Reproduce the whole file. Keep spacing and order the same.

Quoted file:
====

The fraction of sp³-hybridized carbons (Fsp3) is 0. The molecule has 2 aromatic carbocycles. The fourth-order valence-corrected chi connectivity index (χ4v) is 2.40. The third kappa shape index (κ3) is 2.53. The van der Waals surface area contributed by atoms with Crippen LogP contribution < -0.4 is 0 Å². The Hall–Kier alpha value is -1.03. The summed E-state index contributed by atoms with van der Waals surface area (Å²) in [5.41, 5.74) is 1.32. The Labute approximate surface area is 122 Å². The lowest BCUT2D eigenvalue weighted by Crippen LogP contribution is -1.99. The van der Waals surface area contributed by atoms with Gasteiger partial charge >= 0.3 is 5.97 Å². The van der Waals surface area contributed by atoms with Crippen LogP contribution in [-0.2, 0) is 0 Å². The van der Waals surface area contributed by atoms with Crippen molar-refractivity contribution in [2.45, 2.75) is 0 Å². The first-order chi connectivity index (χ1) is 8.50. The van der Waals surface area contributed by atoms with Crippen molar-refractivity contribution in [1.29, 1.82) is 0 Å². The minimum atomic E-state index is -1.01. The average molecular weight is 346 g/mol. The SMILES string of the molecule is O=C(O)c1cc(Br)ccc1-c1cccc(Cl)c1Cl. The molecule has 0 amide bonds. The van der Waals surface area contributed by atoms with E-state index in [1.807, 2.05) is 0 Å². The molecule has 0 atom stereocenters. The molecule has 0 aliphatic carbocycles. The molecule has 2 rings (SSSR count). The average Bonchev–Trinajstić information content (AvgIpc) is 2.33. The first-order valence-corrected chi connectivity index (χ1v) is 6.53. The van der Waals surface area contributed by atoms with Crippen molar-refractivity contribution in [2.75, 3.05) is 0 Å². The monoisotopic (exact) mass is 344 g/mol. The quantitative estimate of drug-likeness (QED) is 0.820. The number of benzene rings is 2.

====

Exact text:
The fraction of sp³-hybridized carbons (Fsp3) is 0. The molecule has 2 aromatic carbocycles. The fourth-order valence-corrected chi connectivity index (χ4v) is 2.40. The third kappa shape index (κ3) is 2.53. The van der Waals surface area contributed by atoms with Crippen LogP contribution < -0.4 is 0 Å². The Hall–Kier alpha value is -1.03. The summed E-state index contributed by atoms with van der Waals surface area (Å²) in [5.41, 5.74) is 1.32. The Labute approximate surface area is 122 Å². The lowest BCUT2D eigenvalue weighted by Crippen LogP contribution is -1.99. The van der Waals surface area contributed by atoms with Gasteiger partial charge >= 0.3 is 5.97 Å². The van der Waals surface area contributed by atoms with Crippen LogP contribution in [-0.2, 0) is 0 Å². The van der Waals surface area contributed by atoms with Crippen molar-refractivity contribution in [2.45, 2.75) is 0 Å². The first-order chi connectivity index (χ1) is 8.50. The van der Waals surface area contributed by atoms with Crippen molar-refractivity contribution in [1.29, 1.82) is 0 Å². The minimum atomic E-state index is -1.01. The average molecular weight is 346 g/mol. The SMILES string of the molecule is O=C(O)c1cc(Br)ccc1-c1cccc(Cl)c1Cl. The molecule has 0 amide bonds. The van der Waals surface area contributed by atoms with E-state index in [1.807, 2.05) is 0 Å². The molecule has 0 atom stereocenters. The molecule has 0 aliphatic carbocycles. The molecule has 2 rings (SSSR count). The average Bonchev–Trinajstić information content (AvgIpc) is 2.33. The first-order valence-corrected chi connectivity index (χ1v) is 6.53. The van der Waals surface area contributed by atoms with Crippen molar-refractivity contribution in [2.75, 3.05) is 0 Å². The monoisotopic (exact) mass is 344 g/mol. The quantitative estimate of drug-likeness (QED) is 0.820. The number of benzene rings is 2.